Retirement plans: six ways to reduce staff funding costs

Reduce the cost of staff funding while maintaining a satisfactory level of contributions for their benefit.

Sep 1st, 1996

Reduce the cost of staff funding while maintaining a satisfactory level of contributions for their benefit.

John McGill, MBA, CPA, JD

The 1993 Tax Act reduced the maximum compensation that could be taken into account for retirement-plan purposes from over $235,000 to just $150,000. As a result, practitioners seeking to receive the maximum annual allocation of $30,000 to their accounts had to significantly increase their contribution percentage. This led to a dramatic increase in the contributions for rank-and-file staff members, with some practices reporting an increase of 30-50 percent or more. Here are six ways doctors can reduce these growing staff-funding costs.

Most advisers say that retirement-plan funding is not economically worthwhile for a doctor-owner unless at least 60 percent of the total amounts contributed go to the doctor`s own account. If more than 40 percent benefits the non-owners, instead, it may be better from a financial standpoint to take the full amount as a bonus, despite the taxes that are immediately imposed. As a result of the recent law changes, staff costs have risen to the point that the economic viability of continued plan funding has been threatened.

And, yet, retirement funding is a critical part of the doctor`s overall personal financial planning. The simple solution of terminating a pension or profit-sharing plan, or just of reducing the contribution level for everyone, including themselves, is usually not a desirable one. What the doctors and their advisers seek is a way to reduce the cost of staff funding while still maintaining a satisfactory level of contributions for their own benefit.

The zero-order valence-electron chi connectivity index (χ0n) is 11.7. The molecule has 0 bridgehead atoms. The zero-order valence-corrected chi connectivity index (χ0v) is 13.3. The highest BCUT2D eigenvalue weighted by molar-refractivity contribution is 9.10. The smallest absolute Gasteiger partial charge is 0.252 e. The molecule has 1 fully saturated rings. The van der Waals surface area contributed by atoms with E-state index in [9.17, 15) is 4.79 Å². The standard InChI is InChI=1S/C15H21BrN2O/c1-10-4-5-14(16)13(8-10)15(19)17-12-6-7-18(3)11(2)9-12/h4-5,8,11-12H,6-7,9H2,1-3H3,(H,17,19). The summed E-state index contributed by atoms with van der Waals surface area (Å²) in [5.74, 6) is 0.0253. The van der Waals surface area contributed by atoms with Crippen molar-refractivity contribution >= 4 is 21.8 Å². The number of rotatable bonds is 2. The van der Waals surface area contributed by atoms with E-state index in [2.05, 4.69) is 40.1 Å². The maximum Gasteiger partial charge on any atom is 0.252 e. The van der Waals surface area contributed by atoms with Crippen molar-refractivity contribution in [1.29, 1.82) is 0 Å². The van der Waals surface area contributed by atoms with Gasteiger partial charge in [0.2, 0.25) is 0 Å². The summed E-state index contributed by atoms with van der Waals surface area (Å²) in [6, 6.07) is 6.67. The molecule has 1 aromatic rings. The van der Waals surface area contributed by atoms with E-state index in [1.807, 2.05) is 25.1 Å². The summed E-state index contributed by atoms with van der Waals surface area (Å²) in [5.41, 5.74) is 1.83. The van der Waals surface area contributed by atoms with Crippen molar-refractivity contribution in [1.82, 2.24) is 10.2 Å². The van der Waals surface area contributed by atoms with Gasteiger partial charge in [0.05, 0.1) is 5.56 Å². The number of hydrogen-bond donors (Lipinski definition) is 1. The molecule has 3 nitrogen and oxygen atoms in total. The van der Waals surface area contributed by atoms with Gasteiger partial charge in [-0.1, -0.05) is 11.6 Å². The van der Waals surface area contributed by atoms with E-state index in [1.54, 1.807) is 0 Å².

Six Cost-Saving Strategies

At a recent seminar, Joe Davis, president of Advanced Pension Systems, Inc., outlined six ways to reduce staff-funding costs, while continuing to fund the doctor`s account at the maximum level, usually $30,000. While each strategy will not apply to every practice, consider which of them will work for you.

1. Integrate your plan with Social Security. IRS regulations allow an employer to take credit, in effect, for the Social Security (FICA) taxes it pays on each employee`s wages when determining pension contributions or benefits, said Davis. Since those taxes are considered a contribution to the government-run pension program, stop at a moderate pay level ($62,700 for 1996), salaries over that figure can receive a somewhat-larger contribution than those below it. Hopefully, your plan (but only one plan, by IRS rules) is integrated already. If not, amending to provide for it boosts your contribution percentage by upwards of six or seven percentage points vs. that for your lower-paid staff.

2. Check your waiting period, vesting schedule and allocation requirements. Many plans cover employees almost immediately upon hiring, but you may provide for a one-year eligibility period (including until the next semiannual "entry date"). Perhaps, better yet, you can exclude all new employees until they have been employed at least two years. The trade-off: a two-year waiting period requires immediate "full vesting" of contributions for each participating employee, while a one-year wait allows a vesting schedule over as many as six years.